This article considers the impact of AIDS on women’s roles and responsibilities within the household ‘care economy’. In particular, it emphasises that all interventions aimed at reversing the AIDS epidemic need to take into account the excessive work-load that members of the household, usually women, shoulder in responding to the needs of sick family members. Most notably, gender equality and care economy issues need to be identified by development programmes. There is also a need to implement policies that focus on issues such as treatment, prevention, education, economic empowerment and violence against women. The article argues that unless the care economy and the relations of gender inequality within the household are included in the design, implementation, monitoring and evaluation of such interventions, results will be compromised
This handbook outlines the role of pharmacists in the context of greater availability of a complex range of medicines and suggests good pharmacy practices. Effective pharmaceutical care entails a patient-centred approach that should encourage adherence to prescribed medicines, through a close relationship between patient and pharmacist and follow-up on health outcomes. 'Adherence to long-term therapy for chronic conditions in developed countries averages 50%, with even lower rates for developing countries'. The handbook looks at pharmacists and patient care both from a policy and from a practical perspective
This UNAIDS Best Practice Collection document aims to highlight and advocate for the work of civil society, community based organisations in particular, in responding to the AIDS epidemic in Africa. The paper describes a ground breaking survey by Sidaction, a Paris based treatment rights group, which supports community responses to AIDS in low and middle income countries. In 2004, Sidaction, in cooperation with the UNAIDS secretariat and WHO mapped treatment and care efforts by community based organisations in Africa. Many community based organisations are already dispensing ARVs on a significant scale. The survey confirmed that community efforts to provide treatment represent an important opportunity to enrol more people in antiretroviral therapy. To seize this opportunity, national governments and the international community need to quickly provide support to expand the coverage and impact of community based treatment. The aim is for CBOs to work closely with the public sector so that each reinforces the efforts of the other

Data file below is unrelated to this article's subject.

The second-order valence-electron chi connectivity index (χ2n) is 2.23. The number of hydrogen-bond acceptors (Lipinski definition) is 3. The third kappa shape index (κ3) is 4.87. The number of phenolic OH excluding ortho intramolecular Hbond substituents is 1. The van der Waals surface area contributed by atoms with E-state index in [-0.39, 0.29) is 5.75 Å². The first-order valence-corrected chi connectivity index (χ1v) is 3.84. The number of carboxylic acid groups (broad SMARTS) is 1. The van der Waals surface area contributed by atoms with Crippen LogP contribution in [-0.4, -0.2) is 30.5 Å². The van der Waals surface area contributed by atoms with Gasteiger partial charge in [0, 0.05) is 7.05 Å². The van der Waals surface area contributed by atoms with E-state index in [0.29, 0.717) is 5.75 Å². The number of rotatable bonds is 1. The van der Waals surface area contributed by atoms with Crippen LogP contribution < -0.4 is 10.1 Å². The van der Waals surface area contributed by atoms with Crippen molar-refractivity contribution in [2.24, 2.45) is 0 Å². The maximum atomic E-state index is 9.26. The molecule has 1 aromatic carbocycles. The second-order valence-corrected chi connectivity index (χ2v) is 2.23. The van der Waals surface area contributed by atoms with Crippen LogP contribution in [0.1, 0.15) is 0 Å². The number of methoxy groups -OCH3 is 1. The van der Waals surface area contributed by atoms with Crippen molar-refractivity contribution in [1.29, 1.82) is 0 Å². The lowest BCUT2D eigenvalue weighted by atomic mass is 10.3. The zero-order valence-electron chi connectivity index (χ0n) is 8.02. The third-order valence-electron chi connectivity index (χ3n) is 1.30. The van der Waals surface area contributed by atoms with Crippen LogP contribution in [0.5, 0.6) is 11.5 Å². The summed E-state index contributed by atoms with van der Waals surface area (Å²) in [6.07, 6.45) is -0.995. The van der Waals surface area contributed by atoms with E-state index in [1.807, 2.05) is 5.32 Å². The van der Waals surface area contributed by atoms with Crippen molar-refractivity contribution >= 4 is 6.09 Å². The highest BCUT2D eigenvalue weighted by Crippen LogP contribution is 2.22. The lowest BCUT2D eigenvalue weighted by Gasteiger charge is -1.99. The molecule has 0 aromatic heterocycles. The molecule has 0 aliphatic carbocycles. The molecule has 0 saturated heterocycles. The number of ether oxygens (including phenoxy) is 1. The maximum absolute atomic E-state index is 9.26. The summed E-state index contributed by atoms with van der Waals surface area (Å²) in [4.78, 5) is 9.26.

This report is a review of statistical data on aid to HIV/AIDS control. It was compiled by the Development Assistance Committee (DAC) Secretariat in collaboration with the members of the DAC Working Party on Statistics (WP-STAT) and UNAIDS between February and May 2004. The key findings are presented concerning total official development assistance commitments for HIV/AIDS control, and bilateral aid. It also includes contributions to the Global Fund to fight AIDS, Tuberculosis and Malaria. The report notes that larger donors especially multilaterals are the main funders of treatment programmes, which require substantial funding and long term commitments. Smaller donors tend to concentrate on HIV prevention, but also support home-based care and social mitigation activities